VIDEO Permanent High Priest – Jesus Christ the Great High Priest

Permanent High Priest

[Christ] does not need daily, as those high priests, to offer up sacrifices, first for His own sins and then for the people’s, for this He did once for all when He offered up Himself. Hebrews 7:27

Several priests in Israel are named in the New Testament. Zacharias, the father of John the Baptist, was one of hundreds of priests who rotated through various duties at the temple in Jerusalem (Luke 1:5). Caiaphas, who participated in the trials of Jesus, is named as a high priest in the year of Jesus’ death (John 11:49). One word can best describe all the priests of Israel: temporary. Priests—even the high priest—came and went.

The impermanence of these priests is a primary point of comparison between them and Jesus. Jesus offered Himself “once for all when He offered up Himself.” In that way, He became a better High Priest than all who preceded Him in Israel. As the permanent High Priest, Jesus is an Advocate in heaven for all who He represents (1 John 2:1), always there to make intercession for us (Romans 8:34; Hebrews 7:25). No earthly priest could, or can, do that for us.

When you pray today, imagine Jesus as your Advocate, interceding for you before the Father.

Jesus Christ carries on intercession for us in heaven; the Holy Ghost carries on intercession in us on earth. Oswald Chambers

Jesus Christ the Great High Priest


Tossing and Turning

In peace I will lie down and sleep, for you alone, Lord, make me dwell in safety. Psalm 4:8

What keeps you awake at night? Lately I’ve been losing sleep, tossing and turning on my bed, trying to work out a solution to an issue. Eventually I begin fretting about not getting enough rest to handle the challenges of the next day!

Sound familiar? Troubled relationships, an uncertain future, whatever it is—we all give in to worry at one point or another.

We can entrust our cares to a wholly trustworthy God.

King David was clearly in distress when he penned Psalm 4. People were ruining his reputation with groundless accusations (v. 2). And some were questioning his competency to rule (v. 6). David probably felt angry for being treated so unfairly. Surely he could have spent nights stewing about it. Yet we read these remarkable words: “In peace I will lie down and sleep” (v. 8).

Charles Spurgeon explains verse 8 beautifully: “In thus lying down, . . . [David] resigned himself into the hands of another; he did so completely, for in the absence of all care, he slept; there was here a perfect trust.” What inspired this trust? From the start, David was confident that God would answer his prayers (v. 3). And he was sure that since God had chosen to love him, He would lovingly meet his needs.

May God help us to rest in His power and presence when worries threaten. In His sovereign and loving arms, we can “lie down and sleep.”

Dear Father, thank You for hearing me when I call. I surrender my worries to You and rest in Your power and presence.

We can entrust our cares to a wholly trustworthy God.

By Poh Fang Chia 


David’s confident assurance of God’s care was the source of his ability to rest, and this theme of rest winds its way throughout the psalms. In Psalm 46:10 the psalmist says, “Be still, and know that I am God.” The phrase be still can be translated “relax.” It’s as if God is counseling the psalmist, “I’ve got this. Take it easy.” In the shepherd’s psalm, David reminds us, “He makes me lie down in green pastures, he leads me beside quiet waters” (Psalm 23:2). What a wonderful picture of rest—and the source of that rest is the God in whom we confidently trust. This enabled one psalmist to share: “Return to your rest, my soul, for the Lord has been good to you” (Psalm 116:7). Our ability to rest is directly related to our confidence in the Father’s love, care, and concern for us. So in times of anxiety and stress the child of God can look to the Father and know He’s got this. We can be at rest!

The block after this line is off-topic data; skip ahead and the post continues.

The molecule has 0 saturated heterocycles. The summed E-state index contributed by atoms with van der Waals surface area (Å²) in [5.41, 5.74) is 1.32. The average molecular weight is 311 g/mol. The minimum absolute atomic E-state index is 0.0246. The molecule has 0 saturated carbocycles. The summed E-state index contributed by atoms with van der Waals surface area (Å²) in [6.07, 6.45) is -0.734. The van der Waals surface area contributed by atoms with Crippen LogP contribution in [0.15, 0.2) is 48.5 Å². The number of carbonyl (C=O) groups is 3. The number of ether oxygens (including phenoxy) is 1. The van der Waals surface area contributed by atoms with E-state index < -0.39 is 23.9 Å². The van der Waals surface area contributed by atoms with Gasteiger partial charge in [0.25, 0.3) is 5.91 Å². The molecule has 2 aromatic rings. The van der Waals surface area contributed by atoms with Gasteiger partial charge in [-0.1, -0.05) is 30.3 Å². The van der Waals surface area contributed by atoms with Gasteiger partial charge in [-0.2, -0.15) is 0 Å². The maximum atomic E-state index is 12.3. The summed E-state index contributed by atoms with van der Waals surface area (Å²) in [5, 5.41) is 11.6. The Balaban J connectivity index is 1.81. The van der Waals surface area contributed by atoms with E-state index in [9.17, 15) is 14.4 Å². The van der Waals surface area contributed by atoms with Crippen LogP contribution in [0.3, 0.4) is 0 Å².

What can you entrust to God’s care?

Bill Crowder

Danger of Anger

Ephesians 4:26-27

Anger is a powerful emotion that often causes damage, but it can also be righteous. In Isaiah 64:9, the prophet prays, “Do not be angry beyond measure, O Lord.” This verse implies God measures His anger in a way that fits each occasion. Today’s passage teaches that the Lord also expects us to learn to control our anger so it’s appropriate and doesn’t cause us to sin.

There is a line that must not be crossed if we want to guard against sinful anger. It’s obvious that verbal abuse and physical violence should be ruled out, but anger can lead to other sins that are just as deadly. When we see the following characteristics in our life, we’ve crossed the line:

Strife. Proverbs 29:22 says, “An angry man stirs up strife.” Although strife can take many forms, it always pits one person against another.

Bitterness. Psalm 30:5 says that the Lord’s anger is for a moment, and Ephesians 4:26 warns against staying angry overnight. Extended anger festers and eventually leads to bitterness.

Isolation. Whenever anger is nursed, people become separated from each other. Proverbs 16:28 warns against this by pointing out that “a slanderer separates intimate friends.”

Retaliation. Romans 12:19 addresses this directly: “Never take your own revenge, beloved, but leave room for the wrath of God.”

What should you do if you recognize any of these in yourself? The first step is to confess it as sin and make a determined effort to turn from it. Every time a bitter thought pops up, repent and release it to the Lord.

Memory and Holy Spirit

“But the Comforter, which is the Holy Ghost, whom the Father will send in my name, he shall teach you all things, and bring all things to your remembrance, whatsoever I have said unto you.” (John 14:26)

John wrote his detailed discourses of Jesus (almost half of the verses in John’s gospel consist of His words) approximately 50 years after Christ spoke them, yet John was able to report them verbatim because of the supernatural memory of them brought back by the Holy Spirit. The same must have been true for the other biblical writers as they recalled words and events of years before.